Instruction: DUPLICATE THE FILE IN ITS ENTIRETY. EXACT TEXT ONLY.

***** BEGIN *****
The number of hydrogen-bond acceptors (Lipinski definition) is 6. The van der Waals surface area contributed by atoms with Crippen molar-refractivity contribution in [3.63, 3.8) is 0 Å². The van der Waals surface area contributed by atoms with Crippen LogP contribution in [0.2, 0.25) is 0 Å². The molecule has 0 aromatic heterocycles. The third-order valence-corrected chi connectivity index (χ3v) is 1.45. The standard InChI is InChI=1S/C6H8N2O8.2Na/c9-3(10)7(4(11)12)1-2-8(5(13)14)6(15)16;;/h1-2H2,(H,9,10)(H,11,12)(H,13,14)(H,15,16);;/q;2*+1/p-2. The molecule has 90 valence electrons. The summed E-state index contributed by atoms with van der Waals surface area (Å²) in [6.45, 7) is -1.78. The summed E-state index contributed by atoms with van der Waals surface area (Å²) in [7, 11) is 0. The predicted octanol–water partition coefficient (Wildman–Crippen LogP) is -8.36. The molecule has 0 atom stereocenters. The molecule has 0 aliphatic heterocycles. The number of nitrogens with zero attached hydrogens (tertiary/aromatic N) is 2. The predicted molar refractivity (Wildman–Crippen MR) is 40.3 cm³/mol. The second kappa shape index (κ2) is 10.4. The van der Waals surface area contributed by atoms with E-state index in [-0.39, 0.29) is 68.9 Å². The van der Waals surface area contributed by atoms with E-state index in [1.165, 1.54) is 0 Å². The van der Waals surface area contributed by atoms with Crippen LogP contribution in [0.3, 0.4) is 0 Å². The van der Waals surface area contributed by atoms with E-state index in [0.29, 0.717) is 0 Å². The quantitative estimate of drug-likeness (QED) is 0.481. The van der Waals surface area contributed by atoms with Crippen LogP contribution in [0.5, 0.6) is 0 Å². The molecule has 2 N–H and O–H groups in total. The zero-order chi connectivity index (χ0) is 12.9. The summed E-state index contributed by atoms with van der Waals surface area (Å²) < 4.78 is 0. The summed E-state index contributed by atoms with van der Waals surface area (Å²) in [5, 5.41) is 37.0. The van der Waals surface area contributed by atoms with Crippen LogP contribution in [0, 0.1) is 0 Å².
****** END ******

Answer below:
The number of hydrogen-bond acceptors (Lipinski definition) is 6. The van der Waals surface area contributed by atoms with Crippen molar-refractivity contribution in [3.63, 3.8) is 0 Å². The van der Waals surface area contributed by atoms with Crippen LogP contribution in [0.2, 0.25) is 0 Å². The molecule has 0 aromatic heterocycles. The third-order valence-corrected chi connectivity index (χ3v) is 1.45. The standard InChI is InChI=1S/C6H8N2O8.2Na/c9-3(10)7(4(11)12)1-2-8(5(13)14)6(15)16;;/h1-2H2,(H,9,10)(H,11,12)(H,13,14)(H,15,16);;/q;2*+1/p-2. The molecule has 90 valence electrons. The summed E-state index contributed by atoms with van der Waals surface area (Å²) in [6.45, 7) is -1.78. The summed E-state index contributed by atoms with van der Waals surface area (Å²) in [7, 11) is 0. The predicted octanol–water partition coefficient (Wildman–Crippen LogP) is -8.36. The molecule has 0 atom stereocenters. The molecule has 0 aliphatic heterocycles. The number of nitrogens with zero attached hydrogens (tertiary/aromatic N) is 2. The predicted molar refractivity (Wildman–Crippen MR) is 40.3 cm³/mol. The second kappa shape index (κ2) is 10.4. The van der Waals surface area contributed by atoms with E-state index in [-0.39, 0.29) is 68.9 Å². The van der Waals surface area contributed by atoms with E-state index in [1.165, 1.54) is 0 Å². The van der Waals surface area contributed by atoms with Crippen LogP contribution in [0.3, 0.4) is 0 Å². The van der Waals surface area contributed by atoms with E-state index in [0.29, 0.717) is 0 Å². The quantitative estimate of drug-likeness (QED) is 0.481. The van der Waals surface area contributed by atoms with Crippen LogP contribution in [0.5, 0.6) is 0 Å². The molecule has 2 N–H and O–H groups in total. The zero-order chi connectivity index (χ0) is 12.9. The summed E-state index contributed by atoms with van der Waals surface area (Å²) < 4.78 is 0. The summed E-state index contributed by atoms with van der Waals surface area (Å²) in [5, 5.41) is 37.0. The van der Waals surface area contributed by atoms with Crippen LogP contribution in [0, 0.1) is 0 Å².